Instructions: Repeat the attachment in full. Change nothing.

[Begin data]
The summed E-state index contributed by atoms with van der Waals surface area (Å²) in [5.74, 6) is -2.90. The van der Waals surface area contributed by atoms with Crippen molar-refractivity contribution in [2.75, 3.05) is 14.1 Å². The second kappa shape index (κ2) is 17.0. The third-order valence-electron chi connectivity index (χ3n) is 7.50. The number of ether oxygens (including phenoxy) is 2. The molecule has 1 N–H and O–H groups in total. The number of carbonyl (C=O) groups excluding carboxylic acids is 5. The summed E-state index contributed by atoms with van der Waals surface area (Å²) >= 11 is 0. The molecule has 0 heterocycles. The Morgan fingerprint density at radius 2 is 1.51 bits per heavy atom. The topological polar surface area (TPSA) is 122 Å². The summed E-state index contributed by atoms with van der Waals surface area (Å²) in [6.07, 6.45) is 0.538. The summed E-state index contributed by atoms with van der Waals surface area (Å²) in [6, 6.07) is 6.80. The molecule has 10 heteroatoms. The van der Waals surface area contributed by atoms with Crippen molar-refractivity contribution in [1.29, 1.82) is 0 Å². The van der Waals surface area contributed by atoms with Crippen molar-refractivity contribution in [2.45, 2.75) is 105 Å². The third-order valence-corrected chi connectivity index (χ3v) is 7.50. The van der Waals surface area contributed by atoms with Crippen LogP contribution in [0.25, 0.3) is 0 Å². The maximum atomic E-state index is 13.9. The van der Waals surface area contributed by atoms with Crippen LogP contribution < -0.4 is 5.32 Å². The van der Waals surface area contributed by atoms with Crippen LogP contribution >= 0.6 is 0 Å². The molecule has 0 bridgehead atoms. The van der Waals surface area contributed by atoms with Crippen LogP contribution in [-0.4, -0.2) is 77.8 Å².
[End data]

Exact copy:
The summed E-state index contributed by atoms with van der Waals surface area (Å²) in [5.74, 6) is -2.90. The van der Waals surface area contributed by atoms with Crippen molar-refractivity contribution in [2.75, 3.05) is 14.1 Å². The second kappa shape index (κ2) is 17.0. The third-order valence-electron chi connectivity index (χ3n) is 7.50. The number of ether oxygens (including phenoxy) is 2. The molecule has 1 N–H and O–H groups in total. The number of carbonyl (C=O) groups excluding carboxylic acids is 5. The summed E-state index contributed by atoms with van der Waals surface area (Å²) >= 11 is 0. The molecule has 0 heterocycles. The Morgan fingerprint density at radius 2 is 1.51 bits per heavy atom. The topological polar surface area (TPSA) is 122 Å². The summed E-state index contributed by atoms with van der Waals surface area (Å²) in [6.07, 6.45) is 0.538. The summed E-state index contributed by atoms with van der Waals surface area (Å²) in [6, 6.07) is 6.80. The molecule has 10 heteroatoms. The van der Waals surface area contributed by atoms with Crippen molar-refractivity contribution in [1.29, 1.82) is 0 Å². The van der Waals surface area contributed by atoms with Crippen molar-refractivity contribution in [2.45, 2.75) is 105 Å². The third-order valence-corrected chi connectivity index (χ3v) is 7.50. The van der Waals surface area contributed by atoms with Crippen LogP contribution in [0.25, 0.3) is 0 Å². The maximum atomic E-state index is 13.9. The van der Waals surface area contributed by atoms with Crippen LogP contribution < -0.4 is 5.32 Å². The van der Waals surface area contributed by atoms with Crippen LogP contribution >= 0.6 is 0 Å². The molecule has 0 bridgehead atoms. The van der Waals surface area contributed by atoms with Crippen LogP contribution in [-0.4, -0.2) is 77.8 Å².